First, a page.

Backing up database data from a Crypt server

This is really just a step-by-step version of what's available in the July 2015 update doc, which links to Django dumpdata and loaddata.

If you want back up your Crypt server database, this is how you can dump the data out:

docker ps
to find the name of your docker container, in case you forgot it? Let's just assume, for the next command, that the container's name is Crypt.
docker exec -it Crypt bash
This gets you to a bash prompt inside the Crypt docker container.
cd /home/docker/crypt/
Change to the docker crypt directory.
python manage.py dumpdata > db.json
Dump the data out into a .json file.
exit
Exit out of the docker container bash shell.
docker cp Crypt:/home/docker/crypt/db.json .
Copy the .json file to where you are outside the docker container.

If you want to get back into the docker container to delete the original .json (since there is no docker mv, only docker cp), you can do

docker exec -it Crypt bash
rm /home/docker/crypt/db.json
exit

P.S. Thanks to Graham Gilbert for the tip about not needing to chmod the manage.py file.

P.P.S. This data dump method will work regardless of whether you're using the built-in sqlite3 database or an external postgresql database.

Basics of Crypt 2 and Crypt Server

Graham Gilbert created a pretty cool project called Crypt 2, which forces client machines to enable FileVault2 encryption, and then sends the recovery key to a Crypt Server.

So far the documentation on Crypt 2 is rather sparse, so this is what I was able to piece together based on the README, some asking around, and a lot of trial and error.

The server

The server bit was tricky for me to figure out. I happened to have a Ubuntu 16.04 LTS server I wanted to try it out on, but the Ubuntu 14.04 and Ubuntu 12.04 instructions did not work for 16.04. I got this error when trying to run the command to get the requirements:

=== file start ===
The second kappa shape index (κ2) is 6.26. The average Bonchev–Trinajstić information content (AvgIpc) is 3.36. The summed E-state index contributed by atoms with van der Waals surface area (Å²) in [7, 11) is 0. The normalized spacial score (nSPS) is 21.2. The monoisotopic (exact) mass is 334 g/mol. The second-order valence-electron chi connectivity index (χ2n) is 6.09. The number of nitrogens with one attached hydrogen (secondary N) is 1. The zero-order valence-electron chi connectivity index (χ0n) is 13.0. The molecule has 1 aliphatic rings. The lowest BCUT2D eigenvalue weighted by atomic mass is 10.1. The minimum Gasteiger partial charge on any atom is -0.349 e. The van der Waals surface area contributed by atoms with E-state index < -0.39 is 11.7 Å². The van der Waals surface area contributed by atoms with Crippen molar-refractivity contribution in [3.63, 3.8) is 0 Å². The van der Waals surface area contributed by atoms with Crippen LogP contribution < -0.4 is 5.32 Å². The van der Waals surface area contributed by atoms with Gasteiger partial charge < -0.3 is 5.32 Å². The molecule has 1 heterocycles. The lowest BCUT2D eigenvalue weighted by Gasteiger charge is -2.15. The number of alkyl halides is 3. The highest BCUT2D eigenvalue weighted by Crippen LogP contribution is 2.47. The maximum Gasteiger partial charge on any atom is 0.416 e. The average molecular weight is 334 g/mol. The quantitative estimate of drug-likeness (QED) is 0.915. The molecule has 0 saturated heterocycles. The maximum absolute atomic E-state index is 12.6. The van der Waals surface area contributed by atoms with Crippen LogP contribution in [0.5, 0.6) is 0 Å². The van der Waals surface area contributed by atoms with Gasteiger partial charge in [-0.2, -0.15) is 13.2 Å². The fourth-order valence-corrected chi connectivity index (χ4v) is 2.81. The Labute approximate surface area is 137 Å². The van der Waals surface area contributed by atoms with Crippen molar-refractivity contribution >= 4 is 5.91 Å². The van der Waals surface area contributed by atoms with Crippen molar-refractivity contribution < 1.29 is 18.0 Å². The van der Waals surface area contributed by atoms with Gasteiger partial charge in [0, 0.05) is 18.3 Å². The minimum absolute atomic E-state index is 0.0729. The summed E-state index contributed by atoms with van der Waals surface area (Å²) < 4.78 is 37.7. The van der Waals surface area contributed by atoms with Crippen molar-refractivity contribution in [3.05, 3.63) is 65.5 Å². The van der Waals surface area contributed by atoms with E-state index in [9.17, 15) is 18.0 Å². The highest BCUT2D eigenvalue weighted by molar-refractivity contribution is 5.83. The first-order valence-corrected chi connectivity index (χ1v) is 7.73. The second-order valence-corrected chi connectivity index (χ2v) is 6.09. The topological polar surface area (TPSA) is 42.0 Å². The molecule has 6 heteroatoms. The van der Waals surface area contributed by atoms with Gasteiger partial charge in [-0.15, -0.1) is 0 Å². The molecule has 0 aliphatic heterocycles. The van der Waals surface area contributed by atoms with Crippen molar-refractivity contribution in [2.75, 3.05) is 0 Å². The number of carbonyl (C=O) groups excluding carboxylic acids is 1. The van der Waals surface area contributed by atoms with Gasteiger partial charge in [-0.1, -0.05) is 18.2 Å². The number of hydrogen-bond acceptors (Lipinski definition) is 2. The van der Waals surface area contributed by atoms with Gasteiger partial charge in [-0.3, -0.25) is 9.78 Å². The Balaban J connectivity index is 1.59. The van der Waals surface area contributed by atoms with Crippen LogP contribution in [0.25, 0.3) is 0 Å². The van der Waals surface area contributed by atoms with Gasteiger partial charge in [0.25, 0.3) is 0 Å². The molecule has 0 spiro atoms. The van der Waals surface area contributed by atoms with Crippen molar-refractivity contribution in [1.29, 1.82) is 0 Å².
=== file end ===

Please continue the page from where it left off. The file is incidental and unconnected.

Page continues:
Collecting django-extensions==1.6.8 (from -r
crypt/setup/requirements.txt (line 4))
Could not find a version that satisfies
the requirement django-extensions==1.6.8 (from -r crypt/setup/requirements.txt (line 4)) (from versions: 0.4, 0.4.1, 0.5, 0.6, 0.7, 0.7.1, 0.8, 0.9, 1.0.0, 1.0.1, 1.0.2, 1.0.3, 1.1.0, 1.1.1, 1.2.0, 1.2.1, 1.2.2, 1.2.3, 1.2.4, 1.2.5, 1.3.0, 1.3.1, 1.3.2, 1.3.3, 1.3.4, 1.3.5, 1.3.6, 1.3.7, 1.3.8, 1.3.9, 1.3.10, 1.3.11, 1.4.0, 1.4.1, 1.4.2, 1.4.3, 1.4.4, 1.4.5, 1.4.6, 1.4.7, 1.4.8, 1.4.9, 1.5.0, 1.5.1, 1.5.2, 1.5.3, 1.5.4, 1.5.5, 1.5.6, 1.5.7, 1.5.8, 1.5.9, 1.6.1, 1.6.2, 1.6.3, 1.6.5, 1.6.6, 1.6.7, 1.7.0, 1.7.1, 1.7.2, 1.7.3, 1.7.4, 1.7.5, 1.7.6, 1.7.7)
No matching distribution found for django-extensions==1.6.8 (from -r crypt/setup/requirements.txt (line 4))

It seems a lot of people go the Docker route. I'm not really an experienced Docker user, but most of the instructions are fairly straightforward.

After you install Docker, you just pull Crypt Server:

docker pull macadmins/crypt-server

Then, to test Crypt out, try the sqlite instructions from the docs.

And then, when you're ready to go full production, scrap that container, get a proper postgresql database and then follow the Using Postgres as an external database instructions.